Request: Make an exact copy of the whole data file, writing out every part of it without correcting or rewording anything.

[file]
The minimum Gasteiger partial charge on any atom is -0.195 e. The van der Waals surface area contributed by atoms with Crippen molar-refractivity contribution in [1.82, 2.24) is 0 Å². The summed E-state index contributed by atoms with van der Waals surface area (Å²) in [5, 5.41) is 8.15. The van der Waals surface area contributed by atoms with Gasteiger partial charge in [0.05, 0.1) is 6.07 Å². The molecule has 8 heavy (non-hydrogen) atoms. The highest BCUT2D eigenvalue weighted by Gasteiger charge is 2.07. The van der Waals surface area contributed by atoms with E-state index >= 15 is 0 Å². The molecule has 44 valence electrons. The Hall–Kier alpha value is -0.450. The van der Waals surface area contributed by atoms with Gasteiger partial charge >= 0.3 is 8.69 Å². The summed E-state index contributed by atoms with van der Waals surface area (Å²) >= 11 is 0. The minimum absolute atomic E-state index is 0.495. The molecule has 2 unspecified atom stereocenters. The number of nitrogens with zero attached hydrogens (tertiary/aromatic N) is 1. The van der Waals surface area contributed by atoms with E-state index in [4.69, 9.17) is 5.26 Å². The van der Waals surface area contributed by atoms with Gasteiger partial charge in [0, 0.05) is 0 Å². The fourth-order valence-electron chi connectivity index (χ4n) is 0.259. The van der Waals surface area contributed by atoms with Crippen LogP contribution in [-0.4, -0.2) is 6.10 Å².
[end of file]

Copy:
The minimum Gasteiger partial charge on any atom is -0.195 e. The van der Waals surface area contributed by atoms with Crippen molar-refractivity contribution in [1.82, 2.24) is 0 Å². The summed E-state index contributed by atoms with van der Waals surface area (Å²) in [5, 5.41) is 8.15. The van der Waals surface area contributed by atoms with Gasteiger partial charge in [0.05, 0.1) is 6.07 Å². The molecule has 8 heavy (non-hydrogen) atoms. The highest BCUT2D eigenvalue weighted by Gasteiger charge is 2.07. The van der Waals surface area contributed by atoms with E-state index >= 15 is 0 Å². The molecule has 44 valence electrons. The Hall–Kier alpha value is -0.450. The van der Waals surface area contributed by atoms with Gasteiger partial charge >= 0.3 is 8.69 Å². The summed E-state index contributed by atoms with van der Waals surface area (Å²) >= 11 is 0. The minimum absolute atomic E-state index is 0.495. The molecule has 2 unspecified atom stereocenters. The number of nitrogens with zero attached hydrogens (tertiary/aromatic N) is 1. The van der Waals surface area contributed by atoms with E-state index in [4.69, 9.17) is 5.26 Å². The van der Waals surface area contributed by atoms with Gasteiger partial charge in [0, 0.05) is 0 Å². The fourth-order valence-electron chi connectivity index (χ4n) is 0.259. The van der Waals surface area contributed by atoms with Crippen LogP contribution in [-0.4, -0.2) is 6.10 Å².